What is "decadent Lucasian doctrine," and why the heck is it so decadent? Good questions. You'll have to grill Krugman on that. As far as I can tell, we are all "Lucasians" now, and that includes Krugman, who uses many "Lucasian" principles. Complaining about Lucas is something like complaining about the other Bob - Bob Dylan. The revolution happened long ago, and now everyone loves Bob and his influences are everywhere. Krugman might like it if the Bob "stranglehold" somehow let go of the profession. Too bad, Krugman, that's not happening.

Here are the last two paragraphs of Krugman's post:
And the giggles and whispers thing — in which anything resembling non-microfounded Keynesian analysis was the subject of automatic ridicule — is already, I think, over. Look at Delong/Summers on fiscal policy: the analytical core is, yes, the IS-LM model.

In a better world, Brad and I and our fellow-travelers would have achieved an immediate transformation of both policy and doctrine. We don’t live in that world. But I think we are winning the argument, in ways that will make a difference.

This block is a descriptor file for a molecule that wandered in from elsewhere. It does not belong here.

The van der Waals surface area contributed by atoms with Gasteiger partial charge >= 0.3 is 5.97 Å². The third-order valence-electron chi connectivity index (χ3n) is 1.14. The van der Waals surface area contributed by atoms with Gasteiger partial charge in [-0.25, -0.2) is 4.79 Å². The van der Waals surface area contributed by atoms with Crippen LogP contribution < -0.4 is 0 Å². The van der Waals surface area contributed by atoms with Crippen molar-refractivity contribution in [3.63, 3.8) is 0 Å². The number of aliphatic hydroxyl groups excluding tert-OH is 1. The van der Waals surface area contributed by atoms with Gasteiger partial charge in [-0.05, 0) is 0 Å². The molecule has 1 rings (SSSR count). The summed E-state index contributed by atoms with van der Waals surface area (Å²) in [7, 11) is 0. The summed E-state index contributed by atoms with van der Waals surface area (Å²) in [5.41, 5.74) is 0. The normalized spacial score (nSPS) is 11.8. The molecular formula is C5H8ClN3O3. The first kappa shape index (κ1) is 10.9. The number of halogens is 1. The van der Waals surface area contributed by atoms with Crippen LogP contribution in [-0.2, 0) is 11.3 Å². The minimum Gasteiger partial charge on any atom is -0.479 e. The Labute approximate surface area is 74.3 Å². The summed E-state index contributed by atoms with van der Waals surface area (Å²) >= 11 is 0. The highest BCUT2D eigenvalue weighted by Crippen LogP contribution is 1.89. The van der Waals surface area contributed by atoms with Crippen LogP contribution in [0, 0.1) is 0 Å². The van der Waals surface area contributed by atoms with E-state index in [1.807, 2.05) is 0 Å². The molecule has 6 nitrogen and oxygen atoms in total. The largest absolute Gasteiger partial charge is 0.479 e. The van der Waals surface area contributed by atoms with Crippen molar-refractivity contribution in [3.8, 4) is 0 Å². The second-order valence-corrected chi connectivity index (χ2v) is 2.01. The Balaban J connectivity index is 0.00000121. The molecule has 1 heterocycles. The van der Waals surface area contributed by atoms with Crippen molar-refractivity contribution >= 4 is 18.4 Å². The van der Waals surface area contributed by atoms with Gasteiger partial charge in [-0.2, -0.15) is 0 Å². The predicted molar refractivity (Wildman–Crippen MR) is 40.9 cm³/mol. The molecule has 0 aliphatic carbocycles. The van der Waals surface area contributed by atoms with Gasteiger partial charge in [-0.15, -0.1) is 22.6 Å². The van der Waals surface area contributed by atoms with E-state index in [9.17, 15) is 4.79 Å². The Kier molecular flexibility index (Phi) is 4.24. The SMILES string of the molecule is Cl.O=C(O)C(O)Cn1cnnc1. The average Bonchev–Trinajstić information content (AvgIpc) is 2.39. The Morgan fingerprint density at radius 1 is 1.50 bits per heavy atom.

I don't think this is about giggles and whispers any more. We're all guffawing out loud, I'm afraid. I looked at the the DeLong/Summers paper, and you really should not waste time on that piece of trash. The analytical core is, yes, an IS-LM model. Yikes. Again, there are many reasons why we don't want to go there any more, including the ones I articulated here, and here.

In the better world I'm thinking about, we would not have to put up with arrogant loud-mouths like Paul, Brad, and their "fellow-travelers." The world these people envision is one where lazy macroeconomics has free-rein. We would forget everything we have learned in the last 40 years or so. Better still, we could set the way-back machine to 1937. Why fuss with all those bothersome details? IS-LM is so easy - and so right. If you believe that, I have a bridge to sell you.